Kevin Fixler
    Sport Matters

4 September 2014

Dr. Marshawn and Mr. Lynch: The two sides of the unpredictable Seahawks star

Marshawn Lynch, one of the best running backs in the NFL, moseys through the door of the San Francisco Bay Area’s Albany Bowl early Friday evening wearing all black: jeans, low tops and an oversized sweatshirt, hood up and tightly fastened with a bow over a backwards black hat. Printed on his hoodie in bright red are big, arced letters reading “LIFEGUARD” with a sizable red cross below them, followed by the large words “OAKLAND,” and “CALIFORNIA” underneath in smaller text.

“It is! It is him!” a waist-high little boy shrieks to his father before running toward Lynch. Others flock to him to offer hugs, dap and handshakes. The Oakland Tech and Cal product, still basking in the glow of February’s Super Bowl victory, disappears momentarily before returning to casually post up on a barstool. A handheld camera and boom mic have since picked up Lynch’s trail and a queue also takes shape so he can fulfill the individual photo requests. A young girl is beside herself, in a daze at standing mere feet from the 28-year-old.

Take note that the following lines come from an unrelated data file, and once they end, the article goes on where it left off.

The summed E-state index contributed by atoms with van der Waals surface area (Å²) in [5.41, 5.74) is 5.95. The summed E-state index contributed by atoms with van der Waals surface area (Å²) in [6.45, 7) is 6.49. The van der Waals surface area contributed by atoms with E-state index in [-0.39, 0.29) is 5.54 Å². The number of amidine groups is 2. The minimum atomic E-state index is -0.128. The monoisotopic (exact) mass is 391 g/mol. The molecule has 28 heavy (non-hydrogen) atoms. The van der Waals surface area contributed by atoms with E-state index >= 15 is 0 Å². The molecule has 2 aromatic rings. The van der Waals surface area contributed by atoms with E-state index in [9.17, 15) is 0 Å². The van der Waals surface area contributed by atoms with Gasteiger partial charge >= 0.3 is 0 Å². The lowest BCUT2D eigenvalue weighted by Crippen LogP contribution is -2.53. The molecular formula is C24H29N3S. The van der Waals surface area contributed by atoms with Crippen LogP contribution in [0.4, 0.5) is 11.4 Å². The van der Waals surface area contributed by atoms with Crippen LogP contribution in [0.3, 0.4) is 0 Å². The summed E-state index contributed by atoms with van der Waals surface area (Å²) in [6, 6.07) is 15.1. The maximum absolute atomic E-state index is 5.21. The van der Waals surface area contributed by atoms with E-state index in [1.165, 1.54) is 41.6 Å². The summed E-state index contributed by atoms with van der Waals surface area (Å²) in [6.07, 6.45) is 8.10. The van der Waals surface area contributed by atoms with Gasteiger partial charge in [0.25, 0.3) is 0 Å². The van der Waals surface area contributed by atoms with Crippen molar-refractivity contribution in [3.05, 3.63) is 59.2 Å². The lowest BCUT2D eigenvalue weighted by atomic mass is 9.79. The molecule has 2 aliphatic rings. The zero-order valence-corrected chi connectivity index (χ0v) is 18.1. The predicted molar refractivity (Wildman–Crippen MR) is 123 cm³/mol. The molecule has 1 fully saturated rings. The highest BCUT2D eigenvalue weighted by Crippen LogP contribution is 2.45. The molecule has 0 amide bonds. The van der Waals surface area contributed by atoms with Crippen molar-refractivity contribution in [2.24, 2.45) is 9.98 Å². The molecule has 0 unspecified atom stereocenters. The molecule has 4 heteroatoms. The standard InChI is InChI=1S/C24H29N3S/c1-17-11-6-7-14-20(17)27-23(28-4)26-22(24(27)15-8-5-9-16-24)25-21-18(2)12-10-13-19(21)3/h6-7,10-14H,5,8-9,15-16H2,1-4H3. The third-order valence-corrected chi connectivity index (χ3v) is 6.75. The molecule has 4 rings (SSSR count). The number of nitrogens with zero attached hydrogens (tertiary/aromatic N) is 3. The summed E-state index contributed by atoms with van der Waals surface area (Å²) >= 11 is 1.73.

The bowling night is part of a now four-day annual event put on by Lynch’s Fam 1st Family Foundation, a fundraiser to build a youth learning and development center in Oakland. He started the nonprofit with his cousin and high school teammate, fellow NFL player Josh Johnson of the San Francisco 49ers, the same year he elected to leave college a season early and was selected by the Buffalo Bills with the 12th pick of the 2007 NFL Draft.

“We’re just trying to empower our inner-city youth,” Lynch explains to a few members of the media the next afternoon, “not just in our community, but communities around the world. We take the approach with … our foundation with just giving the best opportunity, putting our best foot forward with trying to give back to our community, to give opportunities to these kids that they don’t have. Just the opportunity for them to see us is really big.”

Read the full profile of Lynch on SB Nation.

Follow me on Twitter: @kfixler

Update (1/30/15): With Marshawn Lynch’s ongoing battle with the media once again front and center ahead of Super Bowl XLIX, the Columbia Journalism Review interviewed me about my experience pursuing him for this profile.

Update (3/6/15): Delighted to see that a few submissions for the NYT‘s Second Annual Student Editorial Contest included this story in their respective Works Cited.

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